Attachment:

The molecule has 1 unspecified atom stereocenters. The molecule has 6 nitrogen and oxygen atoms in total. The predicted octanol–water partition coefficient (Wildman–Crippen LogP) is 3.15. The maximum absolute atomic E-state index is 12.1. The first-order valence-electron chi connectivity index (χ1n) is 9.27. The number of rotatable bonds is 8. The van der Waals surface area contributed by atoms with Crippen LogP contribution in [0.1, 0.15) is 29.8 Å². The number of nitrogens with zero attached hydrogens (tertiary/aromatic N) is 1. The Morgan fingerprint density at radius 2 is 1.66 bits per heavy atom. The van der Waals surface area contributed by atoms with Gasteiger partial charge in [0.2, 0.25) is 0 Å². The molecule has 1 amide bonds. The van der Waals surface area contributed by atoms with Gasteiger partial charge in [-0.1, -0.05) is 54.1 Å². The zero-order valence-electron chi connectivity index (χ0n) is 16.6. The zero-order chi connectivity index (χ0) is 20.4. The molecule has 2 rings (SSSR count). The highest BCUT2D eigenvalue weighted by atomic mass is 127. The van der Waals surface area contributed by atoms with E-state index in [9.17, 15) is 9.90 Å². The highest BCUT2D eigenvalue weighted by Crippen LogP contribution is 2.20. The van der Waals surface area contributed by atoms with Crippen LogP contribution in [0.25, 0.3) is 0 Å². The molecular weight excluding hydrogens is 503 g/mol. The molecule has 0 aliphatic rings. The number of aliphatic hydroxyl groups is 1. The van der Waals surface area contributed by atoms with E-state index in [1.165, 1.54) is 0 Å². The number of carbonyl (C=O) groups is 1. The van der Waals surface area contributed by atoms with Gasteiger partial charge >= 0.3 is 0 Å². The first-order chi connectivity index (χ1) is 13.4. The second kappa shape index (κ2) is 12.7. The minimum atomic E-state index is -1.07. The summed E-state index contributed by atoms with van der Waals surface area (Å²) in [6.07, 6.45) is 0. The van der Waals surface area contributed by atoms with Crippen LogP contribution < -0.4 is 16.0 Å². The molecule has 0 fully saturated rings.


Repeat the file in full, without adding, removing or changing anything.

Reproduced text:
The molecule has 1 unspecified atom stereocenters. The molecule has 6 nitrogen and oxygen atoms in total. The predicted octanol–water partition coefficient (Wildman–Crippen LogP) is 3.15. The maximum absolute atomic E-state index is 12.1. The first-order valence-electron chi connectivity index (χ1n) is 9.27. The number of rotatable bonds is 8. The van der Waals surface area contributed by atoms with Crippen LogP contribution in [0.1, 0.15) is 29.8 Å². The number of nitrogens with zero attached hydrogens (tertiary/aromatic N) is 1. The Morgan fingerprint density at radius 2 is 1.66 bits per heavy atom. The van der Waals surface area contributed by atoms with Gasteiger partial charge in [0.2, 0.25) is 0 Å². The molecule has 1 amide bonds. The van der Waals surface area contributed by atoms with Gasteiger partial charge in [-0.1, -0.05) is 54.1 Å². The zero-order valence-electron chi connectivity index (χ0n) is 16.6. The zero-order chi connectivity index (χ0) is 20.4. The molecule has 2 rings (SSSR count). The highest BCUT2D eigenvalue weighted by atomic mass is 127. The van der Waals surface area contributed by atoms with E-state index in [9.17, 15) is 9.90 Å². The highest BCUT2D eigenvalue weighted by Crippen LogP contribution is 2.20. The van der Waals surface area contributed by atoms with Crippen LogP contribution in [0.25, 0.3) is 0 Å². The molecular weight excluding hydrogens is 503 g/mol. The molecule has 0 aliphatic rings. The number of aliphatic hydroxyl groups is 1. The van der Waals surface area contributed by atoms with E-state index in [1.165, 1.54) is 0 Å². The number of carbonyl (C=O) groups is 1. The van der Waals surface area contributed by atoms with Gasteiger partial charge >= 0.3 is 0 Å². The first-order chi connectivity index (χ1) is 13.4. The second kappa shape index (κ2) is 12.7. The minimum atomic E-state index is -1.07. The summed E-state index contributed by atoms with van der Waals surface area (Å²) in [6.07, 6.45) is 0. The van der Waals surface area contributed by atoms with Crippen LogP contribution < -0.4 is 16.0 Å². The molecule has 0 fully saturated rings.